EASA rule-making reveals a ‘latent safety risk’ in low-visibility operations.

EASA has been developing new rules for ‘All Weather Operations’ (‘AWO’) such as low visibility approach and landing. A notice of proposed amendment (NPA) has been published and comments are invited [NPA 2018-06]. Whereas rules for the different aviation domains have previously been developed separately for this project EASA took a ‘cross-domain’ approach.

A Complex System

Aircraft operations in the 21st century are remarkably safe. We take for granted that aircraft land and take-off in conditions that make driving on the highway very dangerous (for example thick fog). In order for these ‘low visibility operations’ to proceed safely many different components of the aviation system need to work together. Ground-based radio-aids radiate signals to guide aircraft towards a runway; avionics on board the aircraft decode those signals and feed instrument displays on the flight deck; pilots interpret those displays and make control inputs to determine the aircraft trajectory and so on. Accidents can be caused not just by individual failures or errors but also by the interactions of the different components of the system such as between air traffic control and the pilot, the pilot and the aircraft or ground-based navigation systems and the on-board avionics.

Hazard Analysis

Before drafting new rules, the AWO working group conducted a comprehensive hazard analysis using ‘STPA’, or Systems-Theoretic Process Analysis. STPA is a relatively new analysis technique that attempts to identify scenarios that could produce accidents in complex systems. Unlike traditional hazard analysis techniques, it considers not only the failures of individual components within a system but also the interactions between different components within a system. The working group for this task (RMT.0379) included about 80 experts from different aviation domains including airworthiness, aerodromes, air operations, air traffic control, air navigation services and pilot-training. The group also included a leading academic expert on STPA, Dr Nektarios Karinikas of the Amsterdam University of Applied Sciences. Dr Karinikas guided the working group on the use of the STPA methodology, which was new to many. The hazard analysis involved many hours of teleconference as the experts involved were spread all over the globe.

How safe is LTS Cat I?

One of the conclusions of the hazard analysis is that that “there is a latent safety risk in relation to lower-than-standard CAT I” (‘LTS CAT I’). The current regulations allow an operator to fly an automatic approach and landing in visibilities as low as 400m runway visual range using a flight control system certified for CAT II and a runway and instrument landing system (ILS) designed for CAT I operations. The identified safety risk comes from the interaction between the aircraft avionics, the ILS and the airport surroundings. While a CAT II flight control system must be capable of controlling the aeroplane down to a decision height as low as 100 feet the certification specifications do not require a demonstration that this is possible with an ILS classified as ‘I/T/1’ as is currently allowed; also autoland systems are tested using airports approved for CAT III operations where the ground underneath the approach to the runway needs to be clear, level and free from obstructions. This may not be the case at a CAT I airport.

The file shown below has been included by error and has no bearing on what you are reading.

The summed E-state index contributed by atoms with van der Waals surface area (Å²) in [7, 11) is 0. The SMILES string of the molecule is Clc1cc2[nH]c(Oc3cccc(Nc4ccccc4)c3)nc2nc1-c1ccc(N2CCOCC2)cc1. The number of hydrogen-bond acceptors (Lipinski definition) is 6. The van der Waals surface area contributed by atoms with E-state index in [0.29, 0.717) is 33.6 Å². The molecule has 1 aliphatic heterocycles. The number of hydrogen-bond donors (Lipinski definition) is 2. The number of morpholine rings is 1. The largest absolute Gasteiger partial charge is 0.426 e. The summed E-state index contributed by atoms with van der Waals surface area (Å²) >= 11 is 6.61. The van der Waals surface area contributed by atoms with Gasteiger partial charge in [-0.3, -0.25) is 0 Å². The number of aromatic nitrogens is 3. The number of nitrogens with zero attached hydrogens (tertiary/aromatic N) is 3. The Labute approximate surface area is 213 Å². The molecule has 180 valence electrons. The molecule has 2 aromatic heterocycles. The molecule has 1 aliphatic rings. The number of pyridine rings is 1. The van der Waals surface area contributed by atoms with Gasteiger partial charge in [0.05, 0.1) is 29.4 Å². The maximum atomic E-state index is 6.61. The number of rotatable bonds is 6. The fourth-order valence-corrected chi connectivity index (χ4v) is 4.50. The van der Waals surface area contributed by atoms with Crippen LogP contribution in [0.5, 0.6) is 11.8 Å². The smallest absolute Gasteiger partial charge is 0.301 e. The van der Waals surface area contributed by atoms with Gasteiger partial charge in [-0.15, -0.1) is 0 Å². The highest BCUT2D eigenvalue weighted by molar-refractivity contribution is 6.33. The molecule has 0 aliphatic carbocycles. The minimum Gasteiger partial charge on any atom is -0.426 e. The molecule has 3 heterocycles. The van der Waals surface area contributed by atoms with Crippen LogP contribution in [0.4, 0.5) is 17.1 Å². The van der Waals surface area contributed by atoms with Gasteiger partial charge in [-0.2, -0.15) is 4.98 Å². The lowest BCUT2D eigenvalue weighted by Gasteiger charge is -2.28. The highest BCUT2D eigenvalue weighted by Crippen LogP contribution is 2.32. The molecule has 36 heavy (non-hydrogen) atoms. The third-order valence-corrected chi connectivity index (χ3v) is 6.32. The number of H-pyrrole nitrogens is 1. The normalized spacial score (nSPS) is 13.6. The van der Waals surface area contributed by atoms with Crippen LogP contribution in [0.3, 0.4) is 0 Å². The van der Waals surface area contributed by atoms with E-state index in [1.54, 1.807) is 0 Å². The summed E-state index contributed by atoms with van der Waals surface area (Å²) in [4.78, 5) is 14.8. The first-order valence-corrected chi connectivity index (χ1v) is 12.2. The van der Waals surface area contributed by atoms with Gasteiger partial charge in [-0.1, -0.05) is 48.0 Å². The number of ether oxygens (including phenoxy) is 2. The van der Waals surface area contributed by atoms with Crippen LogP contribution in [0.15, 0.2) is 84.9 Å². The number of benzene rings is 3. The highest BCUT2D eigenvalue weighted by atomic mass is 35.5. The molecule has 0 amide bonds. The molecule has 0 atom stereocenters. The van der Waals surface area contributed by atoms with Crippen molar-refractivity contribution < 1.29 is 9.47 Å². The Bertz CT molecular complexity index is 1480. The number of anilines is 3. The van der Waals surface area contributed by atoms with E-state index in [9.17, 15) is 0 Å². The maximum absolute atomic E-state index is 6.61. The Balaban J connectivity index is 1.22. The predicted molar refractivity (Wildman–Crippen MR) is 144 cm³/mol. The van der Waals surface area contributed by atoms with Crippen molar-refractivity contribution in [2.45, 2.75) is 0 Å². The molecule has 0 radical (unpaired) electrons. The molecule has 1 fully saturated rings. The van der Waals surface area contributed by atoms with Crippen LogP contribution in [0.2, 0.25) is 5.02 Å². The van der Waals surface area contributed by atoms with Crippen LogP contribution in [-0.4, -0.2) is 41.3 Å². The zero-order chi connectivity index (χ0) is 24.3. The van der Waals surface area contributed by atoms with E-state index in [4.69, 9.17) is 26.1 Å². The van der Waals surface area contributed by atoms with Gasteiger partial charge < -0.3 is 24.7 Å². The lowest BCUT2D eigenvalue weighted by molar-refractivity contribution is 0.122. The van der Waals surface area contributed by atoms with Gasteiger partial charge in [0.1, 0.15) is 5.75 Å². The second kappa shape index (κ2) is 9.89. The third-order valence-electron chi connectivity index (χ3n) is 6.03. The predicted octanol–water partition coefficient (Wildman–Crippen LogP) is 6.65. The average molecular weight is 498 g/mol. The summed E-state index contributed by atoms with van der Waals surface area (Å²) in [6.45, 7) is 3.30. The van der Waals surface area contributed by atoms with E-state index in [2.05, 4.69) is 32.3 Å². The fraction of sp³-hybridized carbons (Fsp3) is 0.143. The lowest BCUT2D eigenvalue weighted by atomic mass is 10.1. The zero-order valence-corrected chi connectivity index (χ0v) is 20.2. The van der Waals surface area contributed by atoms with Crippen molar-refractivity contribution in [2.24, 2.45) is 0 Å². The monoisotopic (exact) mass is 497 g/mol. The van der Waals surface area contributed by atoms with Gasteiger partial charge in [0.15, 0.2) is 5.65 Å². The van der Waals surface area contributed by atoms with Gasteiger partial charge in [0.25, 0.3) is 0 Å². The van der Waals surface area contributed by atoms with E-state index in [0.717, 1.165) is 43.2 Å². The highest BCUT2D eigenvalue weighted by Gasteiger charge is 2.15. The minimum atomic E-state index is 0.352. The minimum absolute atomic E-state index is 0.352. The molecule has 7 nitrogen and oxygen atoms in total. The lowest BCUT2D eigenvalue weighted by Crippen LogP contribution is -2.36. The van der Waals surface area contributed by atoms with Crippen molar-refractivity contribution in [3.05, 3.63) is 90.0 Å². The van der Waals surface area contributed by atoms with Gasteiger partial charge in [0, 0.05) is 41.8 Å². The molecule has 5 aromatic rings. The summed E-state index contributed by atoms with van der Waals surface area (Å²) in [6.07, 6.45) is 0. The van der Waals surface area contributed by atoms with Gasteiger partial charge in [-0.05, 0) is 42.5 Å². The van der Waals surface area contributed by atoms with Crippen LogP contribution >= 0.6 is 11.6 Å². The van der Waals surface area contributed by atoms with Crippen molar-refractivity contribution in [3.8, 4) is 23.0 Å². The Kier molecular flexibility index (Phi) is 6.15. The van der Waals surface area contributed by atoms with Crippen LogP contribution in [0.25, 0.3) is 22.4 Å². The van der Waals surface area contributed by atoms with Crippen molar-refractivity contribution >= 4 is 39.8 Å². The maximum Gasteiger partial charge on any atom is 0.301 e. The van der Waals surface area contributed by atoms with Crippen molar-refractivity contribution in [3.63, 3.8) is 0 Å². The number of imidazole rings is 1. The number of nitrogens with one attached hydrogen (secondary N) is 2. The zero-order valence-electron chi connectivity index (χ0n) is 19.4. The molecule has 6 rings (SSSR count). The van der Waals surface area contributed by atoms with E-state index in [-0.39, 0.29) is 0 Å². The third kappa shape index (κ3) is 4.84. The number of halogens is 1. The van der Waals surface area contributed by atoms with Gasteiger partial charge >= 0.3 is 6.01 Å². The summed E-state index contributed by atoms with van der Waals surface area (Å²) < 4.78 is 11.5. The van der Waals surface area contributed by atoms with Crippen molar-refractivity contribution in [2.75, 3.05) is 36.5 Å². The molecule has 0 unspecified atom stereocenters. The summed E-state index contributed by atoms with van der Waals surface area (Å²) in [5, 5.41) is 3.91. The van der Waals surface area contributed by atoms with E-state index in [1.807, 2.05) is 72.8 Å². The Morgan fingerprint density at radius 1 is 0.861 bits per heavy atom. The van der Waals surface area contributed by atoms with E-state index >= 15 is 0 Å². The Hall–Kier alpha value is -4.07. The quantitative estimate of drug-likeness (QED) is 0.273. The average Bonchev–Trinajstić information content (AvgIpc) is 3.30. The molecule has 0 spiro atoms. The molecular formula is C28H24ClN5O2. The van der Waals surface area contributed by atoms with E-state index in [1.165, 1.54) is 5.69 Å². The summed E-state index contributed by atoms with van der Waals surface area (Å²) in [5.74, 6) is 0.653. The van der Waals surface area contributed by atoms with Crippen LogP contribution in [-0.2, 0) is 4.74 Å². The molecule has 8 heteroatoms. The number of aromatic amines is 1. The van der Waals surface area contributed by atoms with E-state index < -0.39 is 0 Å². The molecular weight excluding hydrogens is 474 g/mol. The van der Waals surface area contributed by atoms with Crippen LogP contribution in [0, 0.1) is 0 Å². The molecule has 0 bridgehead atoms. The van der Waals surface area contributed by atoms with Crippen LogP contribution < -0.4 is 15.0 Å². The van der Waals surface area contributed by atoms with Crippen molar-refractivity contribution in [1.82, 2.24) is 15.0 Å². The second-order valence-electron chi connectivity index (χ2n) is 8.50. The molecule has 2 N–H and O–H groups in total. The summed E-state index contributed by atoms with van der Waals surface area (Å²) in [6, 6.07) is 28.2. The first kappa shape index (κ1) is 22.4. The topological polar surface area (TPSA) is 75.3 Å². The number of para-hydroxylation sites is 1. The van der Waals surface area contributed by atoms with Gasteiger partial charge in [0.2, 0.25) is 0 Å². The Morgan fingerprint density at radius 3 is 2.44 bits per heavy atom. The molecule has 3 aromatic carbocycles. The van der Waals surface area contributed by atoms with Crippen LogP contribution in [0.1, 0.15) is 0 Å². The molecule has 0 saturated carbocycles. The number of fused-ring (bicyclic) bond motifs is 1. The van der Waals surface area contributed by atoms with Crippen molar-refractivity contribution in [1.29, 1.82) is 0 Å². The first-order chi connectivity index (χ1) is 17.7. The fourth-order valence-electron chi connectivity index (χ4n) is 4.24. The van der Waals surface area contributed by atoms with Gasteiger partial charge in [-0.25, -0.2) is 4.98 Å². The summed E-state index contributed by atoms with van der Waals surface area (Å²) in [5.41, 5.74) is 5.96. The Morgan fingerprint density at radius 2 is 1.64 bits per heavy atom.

None of this is to suggest that current LTS CAT I operations are unsafe, only that there could be a combination of circumstances in which an operator conducting LTS CAT I operations to the minimum standard without conducting their own risk assessment could find that the system does not perform as expected.

Special Authorisation Category I (SA CAT I)

At the same time as removing LTS CAT I the NPA proposes a new operational credit ‘SA CAT I’. Like LTS CAT I, SA CAT I will allow operation in lower visibility than CAT I without satisfying all the requirements for CAT II. Regulations for SA CAT I will cover all the different aviation domains so there will be specific certification requirements for aircraft and avionics, aerodromes and the air operator. The benefit of SA CAT I will be a lower decision height, potentially down to 150ft.

Other benefits of the cross-domain approach

The cross-domain approach to rulemaking will also bring other benefits, in particular the terminology used will be consistent across all domains and the NPA proposes introduce new standards for the use of ‘Enhanced Vision Systems’ for approach and landing and simpler approval processed for CAT II/III operations

Who wrote this?

Andrew McKechnie is an expert in Air Operations and Director of McKechnie Aviation LTD. Since 2015 Andrew has been working as a consultant to EASA RMT.0379 developing new regulations for All Weather Operations.